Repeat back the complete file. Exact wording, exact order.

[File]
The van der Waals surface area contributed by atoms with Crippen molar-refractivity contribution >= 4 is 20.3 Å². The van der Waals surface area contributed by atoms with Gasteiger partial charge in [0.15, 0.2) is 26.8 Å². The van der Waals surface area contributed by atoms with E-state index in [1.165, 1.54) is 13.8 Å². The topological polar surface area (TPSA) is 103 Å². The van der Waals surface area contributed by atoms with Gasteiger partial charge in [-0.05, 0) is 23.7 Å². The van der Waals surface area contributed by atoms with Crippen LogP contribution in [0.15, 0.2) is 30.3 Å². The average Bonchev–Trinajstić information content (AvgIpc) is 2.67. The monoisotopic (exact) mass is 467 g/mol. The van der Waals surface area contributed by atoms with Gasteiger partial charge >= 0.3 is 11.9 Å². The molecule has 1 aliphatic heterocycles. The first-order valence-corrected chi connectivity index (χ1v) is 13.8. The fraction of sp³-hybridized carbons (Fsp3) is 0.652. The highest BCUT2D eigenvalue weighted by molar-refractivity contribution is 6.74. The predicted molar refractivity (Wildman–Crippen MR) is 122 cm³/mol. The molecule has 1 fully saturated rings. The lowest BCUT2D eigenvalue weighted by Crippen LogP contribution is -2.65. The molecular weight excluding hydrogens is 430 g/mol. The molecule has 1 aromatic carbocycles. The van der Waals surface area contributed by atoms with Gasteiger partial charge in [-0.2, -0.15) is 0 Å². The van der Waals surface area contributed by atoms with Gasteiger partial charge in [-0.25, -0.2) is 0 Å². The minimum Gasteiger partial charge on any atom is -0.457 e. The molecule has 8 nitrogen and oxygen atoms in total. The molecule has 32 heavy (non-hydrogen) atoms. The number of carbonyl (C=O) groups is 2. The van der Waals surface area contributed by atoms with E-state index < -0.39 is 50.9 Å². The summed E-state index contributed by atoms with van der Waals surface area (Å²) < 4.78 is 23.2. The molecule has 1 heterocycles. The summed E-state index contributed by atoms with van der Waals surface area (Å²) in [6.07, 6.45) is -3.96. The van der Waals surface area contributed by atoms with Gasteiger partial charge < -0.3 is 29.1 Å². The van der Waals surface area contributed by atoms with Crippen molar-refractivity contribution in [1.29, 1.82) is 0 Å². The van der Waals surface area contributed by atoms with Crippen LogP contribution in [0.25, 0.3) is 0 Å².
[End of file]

The van der Waals surface area contributed by atoms with Crippen molar-refractivity contribution >= 4 is 20.3 Å². The van der Waals surface area contributed by atoms with Gasteiger partial charge in [0.15, 0.2) is 26.8 Å². The van der Waals surface area contributed by atoms with E-state index in [1.165, 1.54) is 13.8 Å². The topological polar surface area (TPSA) is 103 Å². The van der Waals surface area contributed by atoms with Gasteiger partial charge in [-0.05, 0) is 23.7 Å². The van der Waals surface area contributed by atoms with Crippen LogP contribution in [0.15, 0.2) is 30.3 Å². The average Bonchev–Trinajstić information content (AvgIpc) is 2.67. The monoisotopic (exact) mass is 467 g/mol. The van der Waals surface area contributed by atoms with Gasteiger partial charge >= 0.3 is 11.9 Å². The molecule has 1 aliphatic heterocycles. The first-order valence-corrected chi connectivity index (χ1v) is 13.8. The fraction of sp³-hybridized carbons (Fsp3) is 0.652. The highest BCUT2D eigenvalue weighted by molar-refractivity contribution is 6.74. The predicted molar refractivity (Wildman–Crippen MR) is 122 cm³/mol. The molecule has 1 fully saturated rings. The lowest BCUT2D eigenvalue weighted by Crippen LogP contribution is -2.65. The molecular weight excluding hydrogens is 430 g/mol. The molecule has 1 aromatic carbocycles. The van der Waals surface area contributed by atoms with Gasteiger partial charge in [-0.2, -0.15) is 0 Å². The van der Waals surface area contributed by atoms with Gasteiger partial charge in [-0.25, -0.2) is 0 Å². The minimum Gasteiger partial charge on any atom is -0.457 e. The molecule has 8 nitrogen and oxygen atoms in total. The molecule has 32 heavy (non-hydrogen) atoms. The number of carbonyl (C=O) groups is 2. The van der Waals surface area contributed by atoms with E-state index < -0.39 is 50.9 Å². The summed E-state index contributed by atoms with van der Waals surface area (Å²) < 4.78 is 23.2. The molecule has 1 heterocycles. The summed E-state index contributed by atoms with van der Waals surface area (Å²) in [6.07, 6.45) is -3.96. The van der Waals surface area contributed by atoms with Gasteiger partial charge < -0.3 is 29.1 Å². The van der Waals surface area contributed by atoms with Crippen molar-refractivity contribution in [1.29, 1.82) is 0 Å². The van der Waals surface area contributed by atoms with Crippen LogP contribution in [0.25, 0.3) is 0 Å².